Well, I don’t think so, and this has to do with the fact SwiftUI is tightly integrated with Combine. In fact, Combine makes a number of things in SwiftUI a lot easier with surprisingly little code.
Connecting the UI…
To better understand this, let’s look at how to call the above code snippets from SwiftUI. The following code shows a typical way to implement a search screen: we’ve got a
List view to display the results, and a
.searchable view modifier to set up the search field and connect it to the
searchTerm published property on a view model:
… to a Combine pipeline
By making the
searchTerm a published property on the view model, it becomes a Combine publisher, allowing us to use it as a starting point for a Combine pipeline. The view model’s initialiser is a good place to set up this pipeline:
Here, we subscribe to the
searchTerm publisher, and then use a couple of Combine operators to take the user’s input, call the remote API, receive the results and assign them to a published property that is connected to the UI:
debounceoperator will only pass on events after there has been a 0.8s pause between event. This way, we will only call the remote API when the user has finished typing or pauses for a brief moment.
- We use the
mapoperator to call the
searchBookspipeline (which itself is a publisher), and return its results into the pipeline.
- Even though we use the
debounceoperator to reduce the number of events, we might run into a situation where multiple network requests are in flight at the same time. As a consequence, the network responses might arrive out-of-ordfer. To prevent this, we use
switchToLatest()- this will switch to the latest output from the upstream publisher and discards any other previous events.
- To make sure we make changes to the UI only from the main thread, we call
- To assign the result of the pipeline (an array of
Bookinstances we receive from
searchBooks) to the published property
result, we would normally use the
assign(to:)subscriber, but as we also want to set the
false(to turn off the progress view on our UI), we need to use the
sinksubscriber, as this will allow us to perform multiple instructions.
- Using the
sinksubscriber also usually means we need to store the subscription in a
Notice how easy it is to handle challenging tasks like discarding out-of-order events or reducing the number of requests being sent by only sending requests when the user stops typing. As you will see in a moment, this is slightly more complicated when using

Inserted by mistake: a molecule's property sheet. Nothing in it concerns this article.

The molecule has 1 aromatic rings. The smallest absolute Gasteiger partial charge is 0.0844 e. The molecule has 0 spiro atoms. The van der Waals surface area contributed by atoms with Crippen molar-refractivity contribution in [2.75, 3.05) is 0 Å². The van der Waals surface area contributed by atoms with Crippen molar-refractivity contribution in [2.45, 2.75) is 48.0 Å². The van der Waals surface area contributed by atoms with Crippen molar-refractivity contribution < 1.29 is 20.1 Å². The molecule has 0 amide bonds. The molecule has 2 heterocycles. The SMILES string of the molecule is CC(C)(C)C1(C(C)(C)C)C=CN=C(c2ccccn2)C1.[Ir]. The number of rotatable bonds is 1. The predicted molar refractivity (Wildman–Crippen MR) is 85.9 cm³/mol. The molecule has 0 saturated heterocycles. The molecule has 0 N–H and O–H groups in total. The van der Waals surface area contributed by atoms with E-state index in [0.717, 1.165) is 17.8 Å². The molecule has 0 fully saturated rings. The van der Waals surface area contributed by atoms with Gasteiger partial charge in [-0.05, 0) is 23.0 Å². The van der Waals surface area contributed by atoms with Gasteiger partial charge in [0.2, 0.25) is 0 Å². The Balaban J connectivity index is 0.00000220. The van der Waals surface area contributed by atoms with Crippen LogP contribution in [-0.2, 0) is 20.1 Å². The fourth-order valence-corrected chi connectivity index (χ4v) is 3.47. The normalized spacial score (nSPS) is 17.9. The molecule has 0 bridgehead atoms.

… to an async/await method
How would the same code look like when using
To call the
async/await based version of
searchBooks, we need to choose a slightly different approach. Instead of subscribing to the
$searchTerm publisher, we create an
async method named
executeQuery and create a
Task that calls
Task, we also handle the progress view’s state by updating the view model’s
isSearching published property according to the current state of the process.
In the Combine-based version of this part of the app, we used a combination of
switchToLatest to make sure we only receive results for the most recent user input. This is particularly important for network requests, as they might return out of order.
To achieve the same using
async/await, we need to use cooperative task cancellation: we keep a reference to the task in
searchTask (1) and cancel any potentially running task (2) before starting a new one (3). To learn more about cooperative task cancellation, check out this blog post.
searchBooks is marked as
async, the Swift runtime can decide to execute it on a non-main thread. However, in
executeQuery, we want to update the UI by setting published properties
result (5) and
isSearching (4, 6). To ensure it runs on the main thread, we have to mark it using the
@MainActor attribute (7).
As a final step, we need to make a small but important change to the UI: since we cannot subscribe an asynchronous method to a published property, we need to find another way to call
executeQuery for each character the user types into the search field.
It turns out that Apple added a suitable view modifier to the most recent version of SwiftUI -
onReceive(_ publisher:). This view modifier allows us to register a closure that will be called whenever the given publisher emits an event: